From the presentation alone it is not possible to conclude that Atiyah proved RH, and a thorough discussion – in the form of a publication, for example – is necessary. The night before the talk it started to circulate through emails what seemed to be a short draft of a paper written by Atiyah of his proof of RH, and it is now widely available online. It certainly contains all the material that he discussed over the talk hinting that he might really be the author.
The problem with this draft though is that you can’t say that it is “official” in the sense that you can’t find it in an official web page of Atiyah, or in a reputable repository of papers like arXiv. As such, this is a document that could be anything from an early draft of the paper, to a note not intended for distribution. And this is important, because no expert is going to review or comment a paper not knowing if it is the real thing.
It is possible that, just as I write this entry, a few referees of some high-profile journal are reviewing a paper with Atiyah’s proof of RH. If this is the case and they approve the paper for publication, the mathematical community will regard that as the necessary stamp of approval and we will all celebrate the achievement. On the other hand, if such paper is submitted but rejected and/or no official version of it is ever presented publicly, I’m afraid this is going to be the last time we heard anything from this episode.
Since the announcement of Atiyah’s talk in Heidelberg, we have seen all sorts of tweets, and memes, and Facebook posts, and blog entries (like mines) about him and about the RH. And there have also been trolls mocking the mental health and age of Atiyah or attacking the spirit of the Heidelberg Laureate Forum, and condescending voices of people that think that due to respect with the great mathematician we should just turn the page of what they believe was an embarrassing event. All this, of course, is just the price that is paid for doing things under the public scrutiny in these super-connected times in which we live.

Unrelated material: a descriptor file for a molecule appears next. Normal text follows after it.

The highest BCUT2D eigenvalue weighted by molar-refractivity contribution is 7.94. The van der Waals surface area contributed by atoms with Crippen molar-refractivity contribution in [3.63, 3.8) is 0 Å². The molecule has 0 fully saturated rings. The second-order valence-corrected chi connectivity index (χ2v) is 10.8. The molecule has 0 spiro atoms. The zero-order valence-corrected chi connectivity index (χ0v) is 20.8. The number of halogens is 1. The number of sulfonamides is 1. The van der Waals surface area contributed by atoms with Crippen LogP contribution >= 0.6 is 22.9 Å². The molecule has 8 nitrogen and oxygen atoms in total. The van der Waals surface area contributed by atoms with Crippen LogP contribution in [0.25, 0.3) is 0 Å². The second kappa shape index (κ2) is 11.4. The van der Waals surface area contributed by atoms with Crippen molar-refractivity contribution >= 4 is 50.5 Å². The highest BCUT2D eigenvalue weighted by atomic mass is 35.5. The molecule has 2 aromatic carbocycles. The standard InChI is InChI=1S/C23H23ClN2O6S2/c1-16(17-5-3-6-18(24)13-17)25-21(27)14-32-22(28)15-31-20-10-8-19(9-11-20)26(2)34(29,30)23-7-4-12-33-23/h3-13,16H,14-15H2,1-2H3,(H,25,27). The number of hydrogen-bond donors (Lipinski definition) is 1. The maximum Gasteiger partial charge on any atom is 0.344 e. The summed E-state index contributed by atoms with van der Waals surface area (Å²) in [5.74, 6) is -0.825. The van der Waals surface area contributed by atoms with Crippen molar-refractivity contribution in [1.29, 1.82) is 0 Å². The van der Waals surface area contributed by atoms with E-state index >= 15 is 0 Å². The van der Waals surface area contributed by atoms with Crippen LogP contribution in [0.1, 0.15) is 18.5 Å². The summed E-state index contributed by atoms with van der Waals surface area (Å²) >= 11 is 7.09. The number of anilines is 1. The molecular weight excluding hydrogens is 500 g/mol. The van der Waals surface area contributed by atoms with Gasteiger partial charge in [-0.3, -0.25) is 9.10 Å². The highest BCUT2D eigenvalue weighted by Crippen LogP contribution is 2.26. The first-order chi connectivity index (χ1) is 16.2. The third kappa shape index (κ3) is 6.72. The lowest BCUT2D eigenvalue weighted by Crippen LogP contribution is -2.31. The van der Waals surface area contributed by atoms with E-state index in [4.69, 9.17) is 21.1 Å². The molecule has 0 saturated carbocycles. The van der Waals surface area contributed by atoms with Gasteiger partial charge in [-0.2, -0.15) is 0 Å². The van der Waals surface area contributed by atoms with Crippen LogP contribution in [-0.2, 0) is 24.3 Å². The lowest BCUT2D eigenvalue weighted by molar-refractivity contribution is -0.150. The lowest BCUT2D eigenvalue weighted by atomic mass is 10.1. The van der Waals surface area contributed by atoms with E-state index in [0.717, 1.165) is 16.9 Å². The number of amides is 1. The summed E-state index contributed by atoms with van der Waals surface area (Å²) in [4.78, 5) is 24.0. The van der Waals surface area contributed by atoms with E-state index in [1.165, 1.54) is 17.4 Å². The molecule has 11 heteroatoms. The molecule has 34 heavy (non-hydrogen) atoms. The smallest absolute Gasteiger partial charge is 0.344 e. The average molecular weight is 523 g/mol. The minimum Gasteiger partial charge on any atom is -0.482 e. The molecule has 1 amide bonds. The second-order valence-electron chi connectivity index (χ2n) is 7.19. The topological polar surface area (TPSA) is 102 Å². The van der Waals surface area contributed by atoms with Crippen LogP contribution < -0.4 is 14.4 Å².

I personally don’t think this is bad at all. Just for a change, it has been exciting to see thousands of people shifting their attention of the usual stream of news and following this story, talking about mathematics and trying to understand a little bit more of that beautiful problem that is the Riemann Hypothesis.
Following the two recommendations of my last entry, I would like to add to the list Harold Edwards’ “Riemann’s Zeta Function”, which can be found in a very nice and inexpensive Dover edition. This is a good book for anyone that has taken an Analysis course and wants to learn a bit more of this subject.